Anica Lewis (anicalewis) wrote,
Anica Lewis

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I'm Back!

I return triumphant! I have finished my edit of Rabbit and Cougar. The two friends who are here with me will read it; we all recently did the same when one of said friends finished editing her first novel. Once I've considered their feedback, I'll be submitting to agents. Wish me luck!

In the meantime, I'll be working on The Dogwatchers. It's pretty exciting to go from editing back to actual writing. I will have another piece of writing to do soon, though: My Creative Writing MFA application to North Carolina State University requires a piece of writing that critiques a work of literature. I don't really have anything like that, so I'll have to pick something out and write a paper on it. That should be interesting. Luckily, I have a handy-dandy English major here to help me edit.

We haven't dallied in any dramatically inspiring castles or anything lately, but we have tramped across the countryside, which is pretty inspiring, too. Old oaks, swans, ring-necked pheasants, and some kind of deer with huge antlers . . . and we discovered recently that the train track running through Starcross carries, in addition to its modern trains, steam engines. It’s another world over here.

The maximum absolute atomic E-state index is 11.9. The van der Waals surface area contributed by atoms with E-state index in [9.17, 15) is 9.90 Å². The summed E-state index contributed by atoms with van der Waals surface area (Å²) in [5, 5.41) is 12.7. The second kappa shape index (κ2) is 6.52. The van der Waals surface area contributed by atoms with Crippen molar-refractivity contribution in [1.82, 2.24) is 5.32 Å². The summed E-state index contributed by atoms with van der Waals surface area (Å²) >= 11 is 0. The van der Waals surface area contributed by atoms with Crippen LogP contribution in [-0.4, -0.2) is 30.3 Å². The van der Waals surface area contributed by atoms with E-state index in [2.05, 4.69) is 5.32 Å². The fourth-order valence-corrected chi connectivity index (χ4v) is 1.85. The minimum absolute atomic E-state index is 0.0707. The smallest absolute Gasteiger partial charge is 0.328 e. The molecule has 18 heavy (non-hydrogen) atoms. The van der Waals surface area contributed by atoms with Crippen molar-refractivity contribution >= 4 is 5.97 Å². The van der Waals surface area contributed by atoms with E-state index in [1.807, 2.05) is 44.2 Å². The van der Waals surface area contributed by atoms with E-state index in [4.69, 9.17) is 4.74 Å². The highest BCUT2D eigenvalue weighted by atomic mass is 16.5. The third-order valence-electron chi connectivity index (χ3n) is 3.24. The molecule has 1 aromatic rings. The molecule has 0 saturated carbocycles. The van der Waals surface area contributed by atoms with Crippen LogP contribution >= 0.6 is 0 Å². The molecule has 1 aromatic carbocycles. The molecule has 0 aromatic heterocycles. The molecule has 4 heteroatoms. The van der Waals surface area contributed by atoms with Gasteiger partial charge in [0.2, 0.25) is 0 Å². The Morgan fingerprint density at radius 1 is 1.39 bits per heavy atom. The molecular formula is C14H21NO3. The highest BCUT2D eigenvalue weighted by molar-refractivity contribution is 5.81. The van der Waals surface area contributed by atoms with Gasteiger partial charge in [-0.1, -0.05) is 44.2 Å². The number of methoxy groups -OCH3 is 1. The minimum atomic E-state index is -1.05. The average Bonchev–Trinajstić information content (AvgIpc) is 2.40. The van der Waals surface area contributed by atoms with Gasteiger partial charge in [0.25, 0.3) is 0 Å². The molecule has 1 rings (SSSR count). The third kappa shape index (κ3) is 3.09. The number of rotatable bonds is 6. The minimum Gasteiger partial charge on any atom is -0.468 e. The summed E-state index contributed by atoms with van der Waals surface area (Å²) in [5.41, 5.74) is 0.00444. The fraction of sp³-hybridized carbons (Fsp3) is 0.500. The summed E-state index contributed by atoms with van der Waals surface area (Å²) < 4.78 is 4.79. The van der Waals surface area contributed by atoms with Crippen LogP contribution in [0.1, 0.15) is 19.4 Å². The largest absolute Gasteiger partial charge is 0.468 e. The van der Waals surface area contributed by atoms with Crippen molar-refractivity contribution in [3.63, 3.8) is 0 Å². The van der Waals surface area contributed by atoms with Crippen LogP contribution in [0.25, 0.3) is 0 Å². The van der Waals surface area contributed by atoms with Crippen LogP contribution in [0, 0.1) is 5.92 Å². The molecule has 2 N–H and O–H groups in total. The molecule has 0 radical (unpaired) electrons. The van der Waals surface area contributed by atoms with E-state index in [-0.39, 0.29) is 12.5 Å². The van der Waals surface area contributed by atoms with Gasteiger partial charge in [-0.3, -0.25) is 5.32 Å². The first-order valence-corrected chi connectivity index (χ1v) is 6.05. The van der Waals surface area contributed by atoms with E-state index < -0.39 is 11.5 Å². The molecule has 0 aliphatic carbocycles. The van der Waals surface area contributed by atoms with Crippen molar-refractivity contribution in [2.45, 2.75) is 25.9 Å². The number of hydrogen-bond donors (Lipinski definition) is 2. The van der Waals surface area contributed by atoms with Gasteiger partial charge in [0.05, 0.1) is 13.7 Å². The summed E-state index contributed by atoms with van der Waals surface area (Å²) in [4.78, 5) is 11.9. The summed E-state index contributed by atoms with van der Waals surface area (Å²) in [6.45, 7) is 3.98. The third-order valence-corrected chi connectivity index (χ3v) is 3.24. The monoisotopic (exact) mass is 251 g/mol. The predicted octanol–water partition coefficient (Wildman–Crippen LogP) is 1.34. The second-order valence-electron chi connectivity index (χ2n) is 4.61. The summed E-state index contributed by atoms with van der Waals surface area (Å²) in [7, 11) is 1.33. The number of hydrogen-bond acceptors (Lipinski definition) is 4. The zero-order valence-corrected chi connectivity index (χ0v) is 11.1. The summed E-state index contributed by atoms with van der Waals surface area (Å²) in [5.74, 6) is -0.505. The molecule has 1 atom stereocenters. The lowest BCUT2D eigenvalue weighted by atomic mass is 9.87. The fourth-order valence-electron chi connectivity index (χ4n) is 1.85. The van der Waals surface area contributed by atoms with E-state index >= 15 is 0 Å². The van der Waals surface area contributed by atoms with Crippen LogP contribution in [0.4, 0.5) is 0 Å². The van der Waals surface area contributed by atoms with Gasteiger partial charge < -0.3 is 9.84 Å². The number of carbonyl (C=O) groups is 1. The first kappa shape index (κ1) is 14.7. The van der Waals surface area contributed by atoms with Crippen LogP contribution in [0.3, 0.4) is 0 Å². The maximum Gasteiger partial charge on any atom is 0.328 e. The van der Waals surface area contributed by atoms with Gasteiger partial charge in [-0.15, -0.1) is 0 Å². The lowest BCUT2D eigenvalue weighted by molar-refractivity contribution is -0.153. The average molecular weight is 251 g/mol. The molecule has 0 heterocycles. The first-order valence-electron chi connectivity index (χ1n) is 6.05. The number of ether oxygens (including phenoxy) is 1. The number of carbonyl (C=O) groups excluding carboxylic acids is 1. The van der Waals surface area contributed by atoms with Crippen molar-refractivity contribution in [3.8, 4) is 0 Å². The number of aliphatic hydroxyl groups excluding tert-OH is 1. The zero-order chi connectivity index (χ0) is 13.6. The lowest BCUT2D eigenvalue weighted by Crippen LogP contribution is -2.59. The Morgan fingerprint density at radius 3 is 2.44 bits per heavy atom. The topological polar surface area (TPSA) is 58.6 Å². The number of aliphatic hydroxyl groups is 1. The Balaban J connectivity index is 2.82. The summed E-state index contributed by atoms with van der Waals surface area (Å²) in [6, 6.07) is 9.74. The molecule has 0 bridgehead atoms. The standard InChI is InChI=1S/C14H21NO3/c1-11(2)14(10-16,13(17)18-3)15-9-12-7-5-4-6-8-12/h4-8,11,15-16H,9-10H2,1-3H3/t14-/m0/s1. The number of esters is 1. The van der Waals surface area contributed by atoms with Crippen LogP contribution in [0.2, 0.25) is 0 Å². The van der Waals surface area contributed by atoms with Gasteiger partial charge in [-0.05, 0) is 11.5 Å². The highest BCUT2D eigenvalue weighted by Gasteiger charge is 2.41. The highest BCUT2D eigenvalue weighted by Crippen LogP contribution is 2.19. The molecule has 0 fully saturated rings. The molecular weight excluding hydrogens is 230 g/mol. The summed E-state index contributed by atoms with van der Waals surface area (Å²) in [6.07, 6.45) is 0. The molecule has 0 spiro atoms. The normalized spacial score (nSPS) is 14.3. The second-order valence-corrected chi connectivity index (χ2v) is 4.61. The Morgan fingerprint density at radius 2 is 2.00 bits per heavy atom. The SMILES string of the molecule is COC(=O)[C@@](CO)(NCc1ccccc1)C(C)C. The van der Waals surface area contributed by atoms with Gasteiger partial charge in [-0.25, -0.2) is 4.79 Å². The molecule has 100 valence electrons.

I'll tell you one literary disappointment we've had in England, though: the libraries. We frequent two of them in Exeter, and have visited one in Newton Abbott, and are familiar with the collection of the entire Devon system via their computers. Not only are a number of policies less friendly than the ones at home - no bathrooms for patrons, charging money just to reserve a book that's currently checked out, and charging for the videos like a movie rental store - but the selection is pretty sad. A surprising number of nonfiction books are shelved in reference for no identifiable reason, so we can't check them out. Popular titles are likely to be checked out in perpetuity, and the library has multiple copies of almost none of them. And neither of the Exeter libraries - libraries that serve a city of one hundred thousand people - contains The Pickwick Papers by Charles Dickens. I don't mean that it's checked out - I mean they don't have it. Same for The Little Prince. Knowing that the British buy a lot of books per capita, and being familiar with the bookish stereotypes, I admit to expecting that English libraries would measure up a little better to the ones back home.

Overall, though, things are going well on the literary front. Happy holidays to everyone!

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